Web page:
• Volume 66 , Number 1
  • Page: 59

Abnormal capillary proliferation in the iris of a leprosy patient

Gigi J. Ebenezer; Kirsteen Thompson; Ebenezer Daniel

To the Editor:

A 63-year-old, male lepromatous leprosy patient presented with decreased vision in both eyes. He had received dapsone monotherapy for 20 years. He was clinically inactive and his skin smears were negative for acid-fast bacilli (AFB).

In 1994 the patient's right eye was operated on for cataract. At that time the right eye had a visual acuity of counting fingers, a weak orbicularis oculi muscle without demonstrable lagophthalmos, iris atrophy, a miotic pupil with posterior synechia and an intraocular pressure of 17 mmHg. During cataract extraction there was posterior capsular rupture and vitreous loss. Postoperative recovery was prolonged due to persistent uveitis requiring extended treatment with topical steroids, mydriatics and increased doses of clofazimine.

In November 1996 his right eye vision was still only counting fingers and his left eye vision had deteriorated to only perception of light. There was no acute inflammation in either eye. The left eye had had iridocyclitis in October 1994 which was treated with topical steroids and mydriatics and took a long time to resolve. There was weakness of the orbicularis oculi muscle without obvious lagophthalmos. Iris atrophy and posterior synechia were present. Since there was no acute inflammation in the left eye and no useful vision in the right eye, cataract extraction was done on the left eye. An extracapsular extraction was planned but was converted into an intracapsular extraction due to ruptured zonules. A large sector iridectomy was done and sent for histopathological examination. The vitreous face was left intact. At the close of surgery there was a large intraoperative hyphema which occupied 50% of the anterior chamber even after 5 days postoperatively. The aqueous above it developed a xanthochromic appearance. A month later the hyphema had resolved but iridocyclitis flared up in the right eye and had to be treated with topical steroids and mydriatics. An examination of the left eye done in April 1997 showed a fibrinous layer and adhesions covering the area of the sector iridectomy. The visual acuity was hand movements. The iris looked atrophic but had no rubiosis or abnormal vasculature.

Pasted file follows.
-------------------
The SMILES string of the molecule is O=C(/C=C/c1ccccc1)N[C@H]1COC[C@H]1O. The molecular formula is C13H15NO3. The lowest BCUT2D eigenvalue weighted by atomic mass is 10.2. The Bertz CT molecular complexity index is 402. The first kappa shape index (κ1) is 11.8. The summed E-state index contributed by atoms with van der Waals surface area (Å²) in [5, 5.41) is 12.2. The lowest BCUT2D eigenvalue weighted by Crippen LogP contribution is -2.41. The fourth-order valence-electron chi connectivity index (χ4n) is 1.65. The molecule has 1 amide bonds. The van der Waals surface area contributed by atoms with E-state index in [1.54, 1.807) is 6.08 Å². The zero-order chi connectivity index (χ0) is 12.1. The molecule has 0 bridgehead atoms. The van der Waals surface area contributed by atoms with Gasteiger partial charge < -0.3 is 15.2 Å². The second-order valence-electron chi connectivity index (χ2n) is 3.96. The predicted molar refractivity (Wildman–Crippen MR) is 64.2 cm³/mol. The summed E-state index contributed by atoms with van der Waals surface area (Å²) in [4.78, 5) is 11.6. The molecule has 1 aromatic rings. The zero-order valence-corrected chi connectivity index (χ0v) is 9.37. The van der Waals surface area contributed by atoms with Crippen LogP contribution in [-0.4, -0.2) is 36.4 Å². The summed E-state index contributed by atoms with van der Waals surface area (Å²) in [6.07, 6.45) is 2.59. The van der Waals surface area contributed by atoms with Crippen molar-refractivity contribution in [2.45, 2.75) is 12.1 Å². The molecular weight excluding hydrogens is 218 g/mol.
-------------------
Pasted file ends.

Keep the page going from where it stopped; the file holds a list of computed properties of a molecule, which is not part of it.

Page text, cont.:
The iris specimen sent for histopathological examination showed focal and diffuse infiltration of the stroma with lymphocytes, plasma cells and pigmented macrophages. The constrictor pupillae muscle was infiltrated with inflammatory cells, and there was muscle destruction. There was also an unusual proliferation of thin-walled capillaries involving the entire tissue (Fig. 1). However, in areas there were a few thick-walled hyalinized blood vessels which are normally present in the iris (Fig. 2). Some of these blood vessels showed margination of neutrophils. No AFB were seen in any of the sections.


Fig . 1. Photomicrograph showing proliferating thin-walled capillaries of varying sizes hired by en-dothelium (H&E ×200).


Fig . 2. Photomicrograph showing blood vessels with thick hyalinized walls characteristic of those normally found in the iris. A few scattered pigment-filled macrophages are also seen H&E ×200).


The histopathological demonstration of profuse thin-walled capillaries (Fig. 1) in the iris of this patient was inconsistent with the usual vasculature seen in the normal iris. The vessels of the normal iris appear thick walled, with the endothelial lining having a thick collar of collagen fibrils (Fig. 2).

Cavernous hemangioma occurring in the iris of a leprosy patient has been reported(2). The histopathology in this patient suggests the occurrence of a capillary hemangioma which, although by itself not significant, is an uncommon feature (1). Since the probability of a prominently vascularized tumor of the iris being a true hemangioma is low (3), and the patient had a history of having had iridocyclitis in the left eye and histology demonstrated features of chronic inflammation with lymphocytes and plasma cells infiltrating the constrictor pupillae muscle, it is possible that the abnormal vasculature could be that of a fibrovascular proliferative response to inflammation. Whatever be the etiology of the capillary proliferation, we are reporting it because of the rarity of its manifestation.


- Gigi J. Ebenezer, M.D.

Deportment of Histopathology and Experimental Pathology
Schiejfelin Leprosy Research and Training Centre
Karigiri, Vellore District
Tamil Nadu, India 632106

- Kirsteen Thompson, F.R.C.S. (Ophth.)

The Leprosy Mission
Purulia Leprosy Home and Hospittal
Purulia, West Bengal, India 723101

- Ebenezer Daniel, M.S., D.O.

Branch of Ophthalmology
Schiejfelin Leprosy Research and Training Centre
Karigiri, Vellore District
Tamil Nadu, India 632106



1. Ashton , N. Primary tumours of the iris. Br. J. Ophthalmol. 48(1964)650-668.

2. Ebenezer, G. J., Daniel, E. and Job. C. K. Cavernous haemangioma of the iris in a leprosy patient. Br. J. Ophthalmol. 81(1997)610-611.

3. Ferry, A. P. Hemangioma of the iris and ciliary body. Do they exist? A search for a histologically proved case. Int. Ophthalmol. Clin. 12(1972)177-194.

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